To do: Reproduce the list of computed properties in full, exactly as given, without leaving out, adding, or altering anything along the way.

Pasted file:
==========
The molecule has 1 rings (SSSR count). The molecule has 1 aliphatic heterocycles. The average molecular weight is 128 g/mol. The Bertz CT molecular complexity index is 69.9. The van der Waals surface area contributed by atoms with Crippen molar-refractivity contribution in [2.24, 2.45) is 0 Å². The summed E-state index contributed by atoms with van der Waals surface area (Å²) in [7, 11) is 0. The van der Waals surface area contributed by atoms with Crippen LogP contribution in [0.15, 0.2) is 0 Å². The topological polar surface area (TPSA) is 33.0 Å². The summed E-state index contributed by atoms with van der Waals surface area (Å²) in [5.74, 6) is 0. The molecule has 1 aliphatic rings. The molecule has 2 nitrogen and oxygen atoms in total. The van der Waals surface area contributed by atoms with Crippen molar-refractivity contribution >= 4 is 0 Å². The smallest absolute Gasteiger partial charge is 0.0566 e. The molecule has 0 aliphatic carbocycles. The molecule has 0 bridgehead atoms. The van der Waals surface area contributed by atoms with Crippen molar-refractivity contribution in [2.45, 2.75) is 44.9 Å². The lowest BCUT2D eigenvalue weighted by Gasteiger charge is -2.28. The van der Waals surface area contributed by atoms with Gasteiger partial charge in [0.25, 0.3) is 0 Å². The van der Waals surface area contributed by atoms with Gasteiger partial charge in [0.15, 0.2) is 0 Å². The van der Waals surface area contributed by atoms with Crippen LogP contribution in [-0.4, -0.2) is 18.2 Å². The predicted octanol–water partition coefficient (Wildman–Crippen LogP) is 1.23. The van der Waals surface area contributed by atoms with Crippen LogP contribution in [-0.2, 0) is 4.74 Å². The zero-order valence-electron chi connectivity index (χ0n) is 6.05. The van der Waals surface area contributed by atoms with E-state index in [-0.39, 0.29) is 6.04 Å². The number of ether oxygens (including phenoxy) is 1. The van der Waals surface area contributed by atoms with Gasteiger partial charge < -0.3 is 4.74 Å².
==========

The molecule has 1 rings (SSSR count). The molecule has 1 aliphatic heterocycles. The average molecular weight is 128 g/mol. The Bertz CT molecular complexity index is 69.9. The van der Waals surface area contributed by atoms with Crippen molar-refractivity contribution in [2.24, 2.45) is 0 Å². The summed E-state index contributed by atoms with van der Waals surface area (Å²) in [7, 11) is 0. The van der Waals surface area contributed by atoms with Crippen LogP contribution in [0.15, 0.2) is 0 Å². The topological polar surface area (TPSA) is 33.0 Å². The summed E-state index contributed by atoms with van der Waals surface area (Å²) in [5.74, 6) is 0. The molecule has 1 aliphatic rings. The molecule has 2 nitrogen and oxygen atoms in total. The van der Waals surface area contributed by atoms with Crippen molar-refractivity contribution >= 4 is 0 Å². The smallest absolute Gasteiger partial charge is 0.0566 e. The molecule has 0 aliphatic carbocycles. The molecule has 0 bridgehead atoms. The van der Waals surface area contributed by atoms with Crippen molar-refractivity contribution in [2.45, 2.75) is 44.9 Å². The lowest BCUT2D eigenvalue weighted by Gasteiger charge is -2.28. The van der Waals surface area contributed by atoms with Gasteiger partial charge in [0.25, 0.3) is 0 Å². The van der Waals surface area contributed by atoms with Gasteiger partial charge in [0.15, 0.2) is 0 Å². The van der Waals surface area contributed by atoms with Crippen LogP contribution in [-0.4, -0.2) is 18.2 Å². The predicted octanol–water partition coefficient (Wildman–Crippen LogP) is 1.23. The van der Waals surface area contributed by atoms with Crippen LogP contribution in [-0.2, 0) is 4.74 Å². The zero-order valence-electron chi connectivity index (χ0n) is 6.05. The van der Waals surface area contributed by atoms with E-state index in [-0.39, 0.29) is 6.04 Å². The number of ether oxygens (including phenoxy) is 1. The van der Waals surface area contributed by atoms with Gasteiger partial charge < -0.3 is 4.74 Å².